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Saturday, May 26, 2012

Chinese Roast Pork (Siew Yoke)

We had this piece of  roasted 'siew yoke' for dinner today.  This is my 1st attempt at making this Chinese roast pork (siew yoke).  I saw it on a TV food programme and since it looks quite easy, I have decided to give it a try.  The taste was right though the skin is not  100% crispy and I would need to roast it a bit longer the next time. I added in one piece of  'lam yue' and 5-spice powder which are not in the original recipe.


1  piece of pork belly - 750gm (more or less up to you)
a piece of ginger and some spring onions

Shao Shing wine (Chinese wine)
a bit of salt
1 piece of red bean curd (lam yue)
1/2 tsp of 5 spice powder

Coarse salt  -  4 tabsp or more, enough to cover the whole skin


1)      Boil some water in the wok and add in the ginger and spring onion. This is to take away the
         'pork' smell in the meat.   Put in the piece of pork belly for  about 10 mins.  Take out and
         put it into a bowl of cold water.
2)     Take out the meat and pat it dry.  Puncture the skin with a fork or any sharp object.
         Rub a bit of salt, lam yue and 5 spice powder onto the meat.  Add in the Shao
        Shing wine.  Cover it with cling wrap and leave it in fridge overnight.
3)     Take out the meat and put it onto a piece of foil paper in the baking tray.
4)     With the skin facing up, cover the top of skin with the coarse salt.  Bake it in the oven at 150 deg. C
        for 1 hour.
5)    Take out the tray and remove the hardened piece of salt from the meat. Discard the salt.  Put back the
        meat into the oven and roast for another 45 mins. at 200 deg. C.
        Just make sure that the skin is all 'blistered up'  otherwise that part will be tough.
6)   Remove siew yoke from the oven and rest it for 15 mins. before cutting it.

Saturday, May 19, 2012

Peanut Porridge

This peanut porridge recipe is for my daughter.  No hard and fast rules about the ingredients.  It is up to you to add whatever you like.  The recipe can serve 5 portions. The basic ingredients are:- 

1 1/4 cup of  rice

1)      A cup of  raw peanuts 
2)      Some dried anchovies  (washed)
3)      A piece of  preserved 'tai tau choy' -  about 3" (washed and cut into strips or cut into 6 pieces)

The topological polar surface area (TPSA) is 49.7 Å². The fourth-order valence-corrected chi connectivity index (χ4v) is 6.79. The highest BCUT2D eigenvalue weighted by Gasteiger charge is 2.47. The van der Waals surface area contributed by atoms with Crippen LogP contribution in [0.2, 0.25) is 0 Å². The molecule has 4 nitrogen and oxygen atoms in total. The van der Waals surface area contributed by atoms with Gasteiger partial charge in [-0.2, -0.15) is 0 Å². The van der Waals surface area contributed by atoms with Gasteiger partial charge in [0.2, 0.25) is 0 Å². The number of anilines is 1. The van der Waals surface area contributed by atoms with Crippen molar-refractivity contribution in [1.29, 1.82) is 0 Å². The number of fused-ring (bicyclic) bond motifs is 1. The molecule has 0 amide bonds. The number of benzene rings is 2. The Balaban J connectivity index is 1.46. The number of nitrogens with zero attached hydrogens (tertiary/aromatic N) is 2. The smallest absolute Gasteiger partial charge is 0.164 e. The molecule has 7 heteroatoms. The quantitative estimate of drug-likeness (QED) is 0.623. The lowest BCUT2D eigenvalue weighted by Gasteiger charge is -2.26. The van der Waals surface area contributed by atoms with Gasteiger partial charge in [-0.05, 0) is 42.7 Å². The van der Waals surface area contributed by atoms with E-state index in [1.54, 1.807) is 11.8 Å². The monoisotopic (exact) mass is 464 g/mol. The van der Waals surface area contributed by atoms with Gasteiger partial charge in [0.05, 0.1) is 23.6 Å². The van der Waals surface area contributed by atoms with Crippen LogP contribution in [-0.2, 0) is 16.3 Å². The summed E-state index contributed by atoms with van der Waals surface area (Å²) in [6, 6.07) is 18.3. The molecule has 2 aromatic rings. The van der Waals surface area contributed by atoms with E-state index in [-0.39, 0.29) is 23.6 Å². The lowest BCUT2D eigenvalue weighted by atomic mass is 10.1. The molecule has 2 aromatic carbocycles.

4)     1/2 cup of dried shrimps  -   (soaked for 10 mins. and washed .. set aside)
5)     5 medium size dried Chinese mushrooms - (soaked until soft, wash and cut into strips)
6)     Optional :    cuttlefish strips,  small dried oysters


1)     Boil the peanuts in a pot of water for at least 1/2 hours.  Set aside.  Wash them after that.
2)     Wash the rice and put in a slow cooker.  Add in about 2 lit. of water.
3)     Put some soil in the pan/wok and fry the dried shrimps and anchovies.  Dish out.
4)     Put all ingredients into the slow cooker.   Turn on to high and cook for 5 hours.  Most of the time
        there is no need to add salt as the preserved salted 'tai tau choy' is enough to flavour the

Friday, May 18, 2012

French Riviera/Northern Italy Holiday

Sorry for the long absence from this blog.  Just came back from a 17 days French Riviera/Northern Italy trip with my good friend, Rosalind.  We had a wonderful time.  Here are some of the beautiful photos and of course not forgetting pictures of the food.

                              One of the beautiful alpine mountain top of Jungfraujoch, Switzerland.

                                                       Lakeside City of Lugano, Switzerland

This is the Monte Carlo F1 Racing track in Monaco. 

                                                People playing chess in the park, Geneva

                            Delicious roast chicken dish at a restaurant in Florence.  Very crispy skin.

I have forgotten the name of this beef dish.  This is raw beef which is thinly sliced, topped with cheese and salt. I shall call it beef shashimi.  Quite nice considering I hardly take raw meat. 

                                          Roast pork dinner at Interlaken, Switzerland.  Yum2.

The famous German Pork Knuckles which we had in Munich. I didn't like the yellow rice ball which is something like the glutinous rice.

                                         Fish fillet dish at a restaurant in Munich.  Very delicious.

                                     Another delicious pork chop dish from the same Munich restaurant. 

Seafood platter from the chef  who owns  this nice little Chinese restaurant in Zurich.  He is the brother-in-law of my good friend, Rosalind and the family took care of both of us during our extended stay.  Thank you very much the Teng family.

                                      Vegetable and mushroom crepe at restaurant in Florence.

Are you hungry now!!!